Can I use a flamethrower to clear away snow?

Yep. Purely hypothetical question, I suppose, but there you go. Due to yesterday’s blizzardey conditions on the east coast, I’m stuck with a huge pile of snow blocking the garage door. Yeah, I could shovel it out, but that would require shovelling snow – the single worst job known to mankind. I’ve got several pressurized sprayers that you can fill with the chemical of your choice; conceivably, it would be really easy to fill them with a flammable liquid, rig up a pilot light, and boom: miniature flamethrower.

Question is, would such a device be at all useful for melting snow? I know it might technically be illegal, and realistically I probably won’t do this – but still, it’s something I’ve always wondered about. If this were plausable, what would be the best fuel to use? I was thinking something like alcohol, because it burns at fairly high temperature and doesn’t make a chemical-ey mess. So, how about it, science types? Realistic or ridiculous?

I’d use propane, clean and long lasting. But I think the ice afterward would last longer.

Why it would be illegal I don’t know. But I’d get a Reddy Heater and cut off the barrel a bit. “Sawed off Reddy” flame thrower.

My Dad go a torch that you hook up to a propane tank. It is intended to be used to get rid of ice on the driveway. It does melt the ice. But the water seeps into the concrete and freezes causing the driveway to crack and flake away. It is really a useless thing.

It is more or less this thing.

One thing most people don’t realize is that there is a latent heat transfer in any phase change. When you turn ice to water, you need 140 times the heat that you’d need to warm that water up one degree. Of course, the flamethrower would add quite a bit of CO2 to the atmosphere, and this in addition to the fact that more UV rays would be coming in through the ozone hole over your head would reduce the de-snowing time.

Obviously, it just needs more power–rather than melting the ice, you need to vaporize it so that there’s no water left, just hot, slightly seaming asphalt. Get seven of them, and arrange them in a bundle (like dynamite!).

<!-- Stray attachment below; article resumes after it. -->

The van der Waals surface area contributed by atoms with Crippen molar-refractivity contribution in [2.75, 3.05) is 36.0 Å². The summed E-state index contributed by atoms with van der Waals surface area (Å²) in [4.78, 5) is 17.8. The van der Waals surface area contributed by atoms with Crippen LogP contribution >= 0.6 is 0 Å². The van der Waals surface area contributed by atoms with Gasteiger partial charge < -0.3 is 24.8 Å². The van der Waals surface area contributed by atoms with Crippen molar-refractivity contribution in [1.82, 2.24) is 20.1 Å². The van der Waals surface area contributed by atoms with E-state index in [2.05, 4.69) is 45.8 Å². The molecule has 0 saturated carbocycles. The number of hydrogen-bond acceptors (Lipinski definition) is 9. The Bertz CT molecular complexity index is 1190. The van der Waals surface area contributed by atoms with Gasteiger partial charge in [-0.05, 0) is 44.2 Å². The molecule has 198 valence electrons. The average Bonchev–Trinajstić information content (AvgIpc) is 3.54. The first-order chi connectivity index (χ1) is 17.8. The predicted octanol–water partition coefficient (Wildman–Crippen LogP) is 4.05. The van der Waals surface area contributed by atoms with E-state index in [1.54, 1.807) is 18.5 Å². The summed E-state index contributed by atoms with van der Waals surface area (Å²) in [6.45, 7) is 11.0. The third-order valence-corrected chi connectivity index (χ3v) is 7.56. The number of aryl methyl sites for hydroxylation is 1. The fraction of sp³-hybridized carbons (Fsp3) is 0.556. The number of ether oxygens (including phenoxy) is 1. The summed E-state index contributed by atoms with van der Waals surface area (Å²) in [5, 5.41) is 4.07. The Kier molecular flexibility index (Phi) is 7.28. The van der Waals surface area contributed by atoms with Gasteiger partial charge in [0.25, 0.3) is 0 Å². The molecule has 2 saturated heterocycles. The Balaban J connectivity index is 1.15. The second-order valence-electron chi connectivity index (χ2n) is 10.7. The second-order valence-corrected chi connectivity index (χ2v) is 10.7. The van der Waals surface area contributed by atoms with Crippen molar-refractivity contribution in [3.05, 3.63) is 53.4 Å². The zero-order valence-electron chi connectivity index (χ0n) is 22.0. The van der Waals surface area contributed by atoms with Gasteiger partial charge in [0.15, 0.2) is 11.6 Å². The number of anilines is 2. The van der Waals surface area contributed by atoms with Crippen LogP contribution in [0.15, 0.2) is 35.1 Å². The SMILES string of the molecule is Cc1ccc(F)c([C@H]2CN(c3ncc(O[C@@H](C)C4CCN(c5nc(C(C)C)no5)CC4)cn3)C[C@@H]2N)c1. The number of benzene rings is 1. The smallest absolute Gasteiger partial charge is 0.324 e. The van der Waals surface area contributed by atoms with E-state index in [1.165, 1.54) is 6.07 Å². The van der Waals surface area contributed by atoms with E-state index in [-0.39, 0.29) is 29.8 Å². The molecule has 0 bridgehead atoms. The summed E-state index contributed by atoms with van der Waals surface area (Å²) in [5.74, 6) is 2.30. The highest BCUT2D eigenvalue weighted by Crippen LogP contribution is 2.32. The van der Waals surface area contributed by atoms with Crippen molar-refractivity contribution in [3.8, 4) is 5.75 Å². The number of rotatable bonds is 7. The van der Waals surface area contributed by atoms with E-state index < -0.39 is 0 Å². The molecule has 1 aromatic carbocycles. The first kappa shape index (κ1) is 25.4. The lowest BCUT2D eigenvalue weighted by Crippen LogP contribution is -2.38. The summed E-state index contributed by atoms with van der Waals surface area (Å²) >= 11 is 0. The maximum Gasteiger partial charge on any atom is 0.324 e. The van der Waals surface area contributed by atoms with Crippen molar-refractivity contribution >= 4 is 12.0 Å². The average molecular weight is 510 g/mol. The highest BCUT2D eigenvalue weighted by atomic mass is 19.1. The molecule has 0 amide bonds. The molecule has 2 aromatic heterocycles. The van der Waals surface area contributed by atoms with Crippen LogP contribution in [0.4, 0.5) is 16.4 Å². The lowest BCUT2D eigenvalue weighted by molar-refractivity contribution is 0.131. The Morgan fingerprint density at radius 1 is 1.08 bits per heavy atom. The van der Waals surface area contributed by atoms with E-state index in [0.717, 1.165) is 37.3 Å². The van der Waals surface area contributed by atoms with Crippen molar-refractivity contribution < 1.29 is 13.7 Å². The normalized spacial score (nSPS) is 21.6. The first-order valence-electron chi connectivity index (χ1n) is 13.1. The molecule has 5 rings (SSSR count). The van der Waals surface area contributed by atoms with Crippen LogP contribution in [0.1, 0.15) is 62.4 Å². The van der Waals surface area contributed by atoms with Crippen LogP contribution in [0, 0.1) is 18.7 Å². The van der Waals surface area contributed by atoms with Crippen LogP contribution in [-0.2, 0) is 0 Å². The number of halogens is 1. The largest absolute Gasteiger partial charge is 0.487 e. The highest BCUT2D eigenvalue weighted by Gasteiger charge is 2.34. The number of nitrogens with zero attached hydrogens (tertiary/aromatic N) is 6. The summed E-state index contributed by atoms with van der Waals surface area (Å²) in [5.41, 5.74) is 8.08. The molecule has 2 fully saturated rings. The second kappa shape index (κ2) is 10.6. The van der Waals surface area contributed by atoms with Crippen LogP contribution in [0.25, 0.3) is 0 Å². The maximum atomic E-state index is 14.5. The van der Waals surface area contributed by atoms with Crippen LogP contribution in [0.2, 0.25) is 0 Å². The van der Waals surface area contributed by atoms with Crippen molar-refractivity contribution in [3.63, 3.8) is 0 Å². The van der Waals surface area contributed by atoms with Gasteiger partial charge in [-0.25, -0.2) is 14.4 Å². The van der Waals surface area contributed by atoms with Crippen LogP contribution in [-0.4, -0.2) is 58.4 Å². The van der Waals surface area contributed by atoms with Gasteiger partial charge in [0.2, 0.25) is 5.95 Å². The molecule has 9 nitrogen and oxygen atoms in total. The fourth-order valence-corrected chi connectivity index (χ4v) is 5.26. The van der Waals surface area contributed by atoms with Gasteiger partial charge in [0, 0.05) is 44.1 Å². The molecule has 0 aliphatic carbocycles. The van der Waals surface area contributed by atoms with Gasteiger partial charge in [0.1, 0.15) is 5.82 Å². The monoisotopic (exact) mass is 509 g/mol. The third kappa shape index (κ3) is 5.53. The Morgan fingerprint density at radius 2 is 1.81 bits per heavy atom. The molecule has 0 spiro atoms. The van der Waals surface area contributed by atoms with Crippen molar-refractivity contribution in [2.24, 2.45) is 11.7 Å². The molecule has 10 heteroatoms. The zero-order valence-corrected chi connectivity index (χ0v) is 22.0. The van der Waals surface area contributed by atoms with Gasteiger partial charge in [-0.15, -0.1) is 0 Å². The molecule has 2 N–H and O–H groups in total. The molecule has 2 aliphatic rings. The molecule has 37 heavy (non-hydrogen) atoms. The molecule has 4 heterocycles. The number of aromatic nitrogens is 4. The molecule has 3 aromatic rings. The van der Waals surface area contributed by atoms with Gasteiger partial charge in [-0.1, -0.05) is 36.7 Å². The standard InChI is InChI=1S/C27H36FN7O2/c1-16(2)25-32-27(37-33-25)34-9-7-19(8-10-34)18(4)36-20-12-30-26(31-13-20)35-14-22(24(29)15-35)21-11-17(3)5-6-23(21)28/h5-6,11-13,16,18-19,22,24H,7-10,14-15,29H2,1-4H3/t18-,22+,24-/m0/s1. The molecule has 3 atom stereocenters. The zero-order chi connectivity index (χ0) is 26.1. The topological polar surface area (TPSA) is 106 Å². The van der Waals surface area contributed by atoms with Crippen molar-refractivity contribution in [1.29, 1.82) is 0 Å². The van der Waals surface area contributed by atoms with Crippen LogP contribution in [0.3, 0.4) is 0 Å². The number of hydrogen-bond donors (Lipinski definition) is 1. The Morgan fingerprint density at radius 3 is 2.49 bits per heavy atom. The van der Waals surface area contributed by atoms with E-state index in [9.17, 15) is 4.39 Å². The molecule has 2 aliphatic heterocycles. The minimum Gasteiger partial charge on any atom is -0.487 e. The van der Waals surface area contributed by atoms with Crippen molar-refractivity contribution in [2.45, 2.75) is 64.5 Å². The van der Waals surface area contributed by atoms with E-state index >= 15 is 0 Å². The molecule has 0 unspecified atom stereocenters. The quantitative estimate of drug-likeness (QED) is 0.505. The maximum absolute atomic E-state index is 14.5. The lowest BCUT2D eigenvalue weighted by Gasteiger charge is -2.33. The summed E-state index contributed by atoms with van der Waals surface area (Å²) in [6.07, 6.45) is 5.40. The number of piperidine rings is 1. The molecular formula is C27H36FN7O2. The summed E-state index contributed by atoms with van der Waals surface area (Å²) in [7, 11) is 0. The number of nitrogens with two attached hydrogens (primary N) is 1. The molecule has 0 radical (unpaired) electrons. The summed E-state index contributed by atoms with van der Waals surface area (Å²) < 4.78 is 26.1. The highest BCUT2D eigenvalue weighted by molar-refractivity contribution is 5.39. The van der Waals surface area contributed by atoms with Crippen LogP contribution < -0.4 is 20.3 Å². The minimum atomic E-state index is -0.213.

Snow and ice buildup will be a thing of the past!

Let us know how it works out.

Yeah, my intention was really to vaporize, not to simply melt – though I figured that that would probably not be realistic. I do have one of those propane torches, but the flame is pretty small, at about a half-inch in diameter and a few inches long, so I figured that’d take too long.

Think “Batmobile”. That oughta do it.

At least one of the Do It Yourself - Gas Turbine (jet engine) guys has used it for snow removal. Loud, but easy.

An unlit afterburner is also useful for killing bugs (it puts out a big haze of diesel mist) and lit ones have roasted a lot of grass.

Actually, if the temp is not too cold, I’ve seen people spraying their driveways with water. It worked quite well. Because the water they were using was roughly 80 degrees so bye bye snow and hello steamy driveway. It works much faster than a flame thrower for the reason look at what flying monk said.

Ya know, the petroleum by-oducts left over from the 'thrower’s gas are gonna kill your lawn.

NASCAR uses neat truck-mounted gas blowers to dry the tracks after a rainstorm. I imagine the same thing could be mounted to a 4 wheel drive to melt your driveway.

Maybe these guys would have some ideas:

Or try infrared radiation. They’re de-icing planes with it.

All-purpose sprayer: $50
Bottle of kerosene: $10
BiC: $1.95
The look on your neighbor’s face when you violate the Geneva Convention in your battle against icy driveways: Priceless

Friend of mine jimmied one up with, IIRC, a propane tank, a backpack, and some sort of hose and nozzle apparatus. Melted all the snow in his dirt driveway and parking area. Worked pretty well, he thought. Then, an hour later, he tried to drive someplace, and he screwed up his tires on the now-frozen-solid ridges of dirt.

I guess ice is your biggest problem. Aside from the problem with cracking (and melting) asphalt that someone mentioned, if your driveway is sloped at all, you’ll be sending rapidly freezing water into the sidewalk and the street. That pretty much spells lawsuit to me.

It would also take a fair amount of energy to melt a driveway’s worth of snow. Dunno how much, but it might be cheaper to pay someone to plow.

The devices listed are designed to direct great heat onto a small area, while what you need is a way to create a small heat over a great area. If you can dig up an old tarp and make some sort of tent over the area to be cleared and blow hot air into it then you’re in business.

Small tactical nuclear device would probably do the trick.

But the others are more practical.